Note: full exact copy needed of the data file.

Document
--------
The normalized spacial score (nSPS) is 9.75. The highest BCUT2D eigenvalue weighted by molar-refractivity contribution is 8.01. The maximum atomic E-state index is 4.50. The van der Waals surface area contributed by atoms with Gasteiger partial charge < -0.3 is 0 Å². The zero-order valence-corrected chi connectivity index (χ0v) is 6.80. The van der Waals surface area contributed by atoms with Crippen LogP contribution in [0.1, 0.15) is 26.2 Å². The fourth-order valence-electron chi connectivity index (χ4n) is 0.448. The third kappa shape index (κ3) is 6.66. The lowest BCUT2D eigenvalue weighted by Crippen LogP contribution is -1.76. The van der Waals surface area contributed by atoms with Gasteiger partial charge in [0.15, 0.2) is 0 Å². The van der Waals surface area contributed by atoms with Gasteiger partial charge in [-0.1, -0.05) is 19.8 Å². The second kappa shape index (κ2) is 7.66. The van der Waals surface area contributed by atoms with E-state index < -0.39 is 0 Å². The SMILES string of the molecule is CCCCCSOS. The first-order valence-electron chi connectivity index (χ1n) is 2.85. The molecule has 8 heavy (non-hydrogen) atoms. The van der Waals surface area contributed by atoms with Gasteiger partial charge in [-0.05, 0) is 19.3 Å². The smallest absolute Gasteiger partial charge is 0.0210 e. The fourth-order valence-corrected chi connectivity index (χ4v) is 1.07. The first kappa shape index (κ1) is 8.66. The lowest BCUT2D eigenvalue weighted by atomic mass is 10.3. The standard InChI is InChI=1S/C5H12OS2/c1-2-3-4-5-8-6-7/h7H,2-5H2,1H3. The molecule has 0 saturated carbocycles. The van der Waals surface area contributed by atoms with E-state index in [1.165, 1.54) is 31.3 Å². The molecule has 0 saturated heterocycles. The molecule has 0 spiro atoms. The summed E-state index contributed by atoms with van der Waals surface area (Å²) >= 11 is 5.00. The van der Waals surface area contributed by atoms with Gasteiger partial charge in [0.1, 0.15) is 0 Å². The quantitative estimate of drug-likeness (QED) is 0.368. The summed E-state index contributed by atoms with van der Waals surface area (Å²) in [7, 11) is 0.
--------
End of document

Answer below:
The normalized spacial score (nSPS) is 9.75. The highest BCUT2D eigenvalue weighted by molar-refractivity contribution is 8.01. The maximum atomic E-state index is 4.50. The van der Waals surface area contributed by atoms with Gasteiger partial charge < -0.3 is 0 Å². The zero-order valence-corrected chi connectivity index (χ0v) is 6.80. The van der Waals surface area contributed by atoms with Crippen LogP contribution in [0.1, 0.15) is 26.2 Å². The fourth-order valence-electron chi connectivity index (χ4n) is 0.448. The third kappa shape index (κ3) is 6.66. The lowest BCUT2D eigenvalue weighted by Crippen LogP contribution is -1.76. The van der Waals surface area contributed by atoms with Gasteiger partial charge in [0.15, 0.2) is 0 Å². The van der Waals surface area contributed by atoms with Gasteiger partial charge in [-0.1, -0.05) is 19.8 Å². The second kappa shape index (κ2) is 7.66. The van der Waals surface area contributed by atoms with E-state index < -0.39 is 0 Å². The SMILES string of the molecule is CCCCCSOS. The first-order valence-electron chi connectivity index (χ1n) is 2.85. The molecule has 8 heavy (non-hydrogen) atoms. The van der Waals surface area contributed by atoms with Gasteiger partial charge in [-0.05, 0) is 19.3 Å². The smallest absolute Gasteiger partial charge is 0.0210 e. The fourth-order valence-corrected chi connectivity index (χ4v) is 1.07. The first kappa shape index (κ1) is 8.66. The lowest BCUT2D eigenvalue weighted by atomic mass is 10.3. The standard InChI is InChI=1S/C5H12OS2/c1-2-3-4-5-8-6-7/h7H,2-5H2,1H3. The molecule has 0 saturated carbocycles. The van der Waals surface area contributed by atoms with E-state index in [1.165, 1.54) is 31.3 Å². The molecule has 0 saturated heterocycles. The molecule has 0 spiro atoms. The summed E-state index contributed by atoms with van der Waals surface area (Å²) >= 11 is 5.00. The van der Waals surface area contributed by atoms with Gasteiger partial charge in [0.1, 0.15) is 0 Å². The quantitative estimate of drug-likeness (QED) is 0.368. The summed E-state index contributed by atoms with van der Waals surface area (Å²) in [7, 11) is 0.